I'm sitting in a Dunkin Donuts and am bored while waiting for my ride home; I've just had a somewhat harrowing day at work and so really am not feeling up to writing anything, but as long as I'm in the Dunkin's and, more importantly, don't have a mouse, I can't really play any of my video games. So I'm basically just wasting time 'til my ride shows up.
But, I figure I might as well do something at least mildly entertaining in the meantime. So, I figured I'd post one of my non-pony short stories!
A quick bit of background: I play a lot of tabletop roleplaying games, I've mentioned. Mostly Dungeons & Dragons, but I also have played others. And whenever I create a new character for the game, I like to write a little short story to try and capture the feel of that character; their personality, motives, etc. Usually they're only four or five pages and have no real point other than a writing exercise.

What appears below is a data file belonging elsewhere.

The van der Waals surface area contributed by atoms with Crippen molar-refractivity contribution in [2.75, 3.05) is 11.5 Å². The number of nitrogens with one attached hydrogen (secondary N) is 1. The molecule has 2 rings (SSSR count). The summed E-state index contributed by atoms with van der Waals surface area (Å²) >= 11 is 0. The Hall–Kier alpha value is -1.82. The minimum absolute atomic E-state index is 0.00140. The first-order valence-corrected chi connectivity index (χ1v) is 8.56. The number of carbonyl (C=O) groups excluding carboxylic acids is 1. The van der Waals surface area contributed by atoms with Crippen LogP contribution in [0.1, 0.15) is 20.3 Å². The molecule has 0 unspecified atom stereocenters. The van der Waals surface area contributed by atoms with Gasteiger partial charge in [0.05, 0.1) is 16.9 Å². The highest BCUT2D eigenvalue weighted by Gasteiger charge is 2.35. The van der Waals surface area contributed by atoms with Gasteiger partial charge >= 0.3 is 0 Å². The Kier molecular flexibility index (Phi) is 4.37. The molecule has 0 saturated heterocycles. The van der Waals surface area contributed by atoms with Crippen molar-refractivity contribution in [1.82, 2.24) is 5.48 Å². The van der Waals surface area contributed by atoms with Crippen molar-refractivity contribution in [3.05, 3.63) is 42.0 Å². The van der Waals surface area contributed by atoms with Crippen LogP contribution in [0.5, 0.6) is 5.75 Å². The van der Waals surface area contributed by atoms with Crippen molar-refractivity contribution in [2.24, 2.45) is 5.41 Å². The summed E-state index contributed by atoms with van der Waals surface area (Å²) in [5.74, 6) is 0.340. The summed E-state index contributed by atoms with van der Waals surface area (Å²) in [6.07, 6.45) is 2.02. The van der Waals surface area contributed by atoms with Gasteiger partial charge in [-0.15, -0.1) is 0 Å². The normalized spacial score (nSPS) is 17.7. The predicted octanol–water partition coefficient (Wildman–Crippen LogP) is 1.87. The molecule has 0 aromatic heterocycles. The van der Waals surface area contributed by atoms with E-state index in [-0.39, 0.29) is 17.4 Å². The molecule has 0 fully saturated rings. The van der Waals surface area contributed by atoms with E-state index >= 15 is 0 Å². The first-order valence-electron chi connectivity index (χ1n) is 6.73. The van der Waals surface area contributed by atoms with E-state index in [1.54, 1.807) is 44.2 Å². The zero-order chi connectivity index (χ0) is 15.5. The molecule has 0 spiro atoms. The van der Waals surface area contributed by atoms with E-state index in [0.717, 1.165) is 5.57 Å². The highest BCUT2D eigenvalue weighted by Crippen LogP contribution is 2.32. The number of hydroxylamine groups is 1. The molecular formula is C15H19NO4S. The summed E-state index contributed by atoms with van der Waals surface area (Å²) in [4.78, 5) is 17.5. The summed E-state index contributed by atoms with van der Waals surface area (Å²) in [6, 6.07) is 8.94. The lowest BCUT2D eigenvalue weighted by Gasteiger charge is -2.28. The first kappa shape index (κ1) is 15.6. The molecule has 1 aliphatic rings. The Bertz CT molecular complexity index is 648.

For your reading enjoyment, I've decided to dig out and post the short story I wrote for my character in a Vampire: the Masquerade game. Enjoy! For those of you who've never played Vampire, don't worry. By the end of this story, you will know as much about the setting as Adrienne herself does.
Oh, and for those of you who have played Vampire...
Adrienne has the Unbondable and Lucky merits, but the Sire's Resentment and Enemy (5 points) flaws.
And now, your story...
Adrienne awoke only slowly, a coppery taste on her tongue and her lips closed around something soft and warm, the thick, liquid contents of which she was swallowing in great gulps – which was little surprise, given how thirsty she realized she was. The young woman opened her eyes, and found she had her mouth clamped around a clear plastic packet, drinking down the dark red liquid inside –